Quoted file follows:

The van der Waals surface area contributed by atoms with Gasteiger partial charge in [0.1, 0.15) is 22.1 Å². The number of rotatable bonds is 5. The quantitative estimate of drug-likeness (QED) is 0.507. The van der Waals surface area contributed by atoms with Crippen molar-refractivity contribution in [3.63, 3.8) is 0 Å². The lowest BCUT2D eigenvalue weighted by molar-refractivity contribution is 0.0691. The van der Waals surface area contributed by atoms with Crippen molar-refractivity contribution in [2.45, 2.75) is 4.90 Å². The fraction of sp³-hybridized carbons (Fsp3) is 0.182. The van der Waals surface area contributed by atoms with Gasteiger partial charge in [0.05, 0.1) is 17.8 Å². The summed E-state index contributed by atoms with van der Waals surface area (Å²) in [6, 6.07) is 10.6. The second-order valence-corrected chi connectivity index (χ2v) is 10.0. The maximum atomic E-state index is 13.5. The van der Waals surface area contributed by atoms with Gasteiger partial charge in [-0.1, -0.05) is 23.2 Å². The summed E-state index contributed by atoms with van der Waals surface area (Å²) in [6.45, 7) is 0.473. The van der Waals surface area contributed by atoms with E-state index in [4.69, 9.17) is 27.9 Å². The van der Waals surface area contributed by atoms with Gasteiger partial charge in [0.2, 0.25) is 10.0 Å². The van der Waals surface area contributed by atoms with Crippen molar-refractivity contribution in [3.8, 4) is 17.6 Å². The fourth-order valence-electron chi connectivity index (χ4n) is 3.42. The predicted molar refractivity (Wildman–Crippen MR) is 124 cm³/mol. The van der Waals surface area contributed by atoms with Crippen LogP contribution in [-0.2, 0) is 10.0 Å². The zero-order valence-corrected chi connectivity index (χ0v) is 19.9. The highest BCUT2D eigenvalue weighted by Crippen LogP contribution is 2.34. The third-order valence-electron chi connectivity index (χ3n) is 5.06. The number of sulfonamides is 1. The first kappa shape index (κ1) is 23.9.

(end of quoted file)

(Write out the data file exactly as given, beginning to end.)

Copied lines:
The van der Waals surface area contributed by atoms with Gasteiger partial charge in [0.1, 0.15) is 22.1 Å². The number of rotatable bonds is 5. The quantitative estimate of drug-likeness (QED) is 0.507. The van der Waals surface area contributed by atoms with Crippen molar-refractivity contribution in [3.63, 3.8) is 0 Å². The lowest BCUT2D eigenvalue weighted by molar-refractivity contribution is 0.0691. The van der Waals surface area contributed by atoms with Crippen molar-refractivity contribution in [2.45, 2.75) is 4.90 Å². The fraction of sp³-hybridized carbons (Fsp3) is 0.182. The van der Waals surface area contributed by atoms with Gasteiger partial charge in [0.05, 0.1) is 17.8 Å². The summed E-state index contributed by atoms with van der Waals surface area (Å²) in [6, 6.07) is 10.6. The second-order valence-corrected chi connectivity index (χ2v) is 10.0. The maximum atomic E-state index is 13.5. The van der Waals surface area contributed by atoms with Gasteiger partial charge in [-0.1, -0.05) is 23.2 Å². The summed E-state index contributed by atoms with van der Waals surface area (Å²) in [6.45, 7) is 0.473. The van der Waals surface area contributed by atoms with E-state index in [4.69, 9.17) is 27.9 Å². The van der Waals surface area contributed by atoms with Gasteiger partial charge in [0.2, 0.25) is 10.0 Å². The van der Waals surface area contributed by atoms with Crippen molar-refractivity contribution in [3.8, 4) is 17.6 Å². The fourth-order valence-electron chi connectivity index (χ4n) is 3.42. The predicted molar refractivity (Wildman–Crippen MR) is 124 cm³/mol. The van der Waals surface area contributed by atoms with Crippen LogP contribution in [-0.2, 0) is 10.0 Å². The zero-order valence-corrected chi connectivity index (χ0v) is 19.9. The highest BCUT2D eigenvalue weighted by Crippen LogP contribution is 2.34. The third-order valence-electron chi connectivity index (χ3n) is 5.06. The number of sulfonamides is 1. The first kappa shape index (κ1) is 23.9.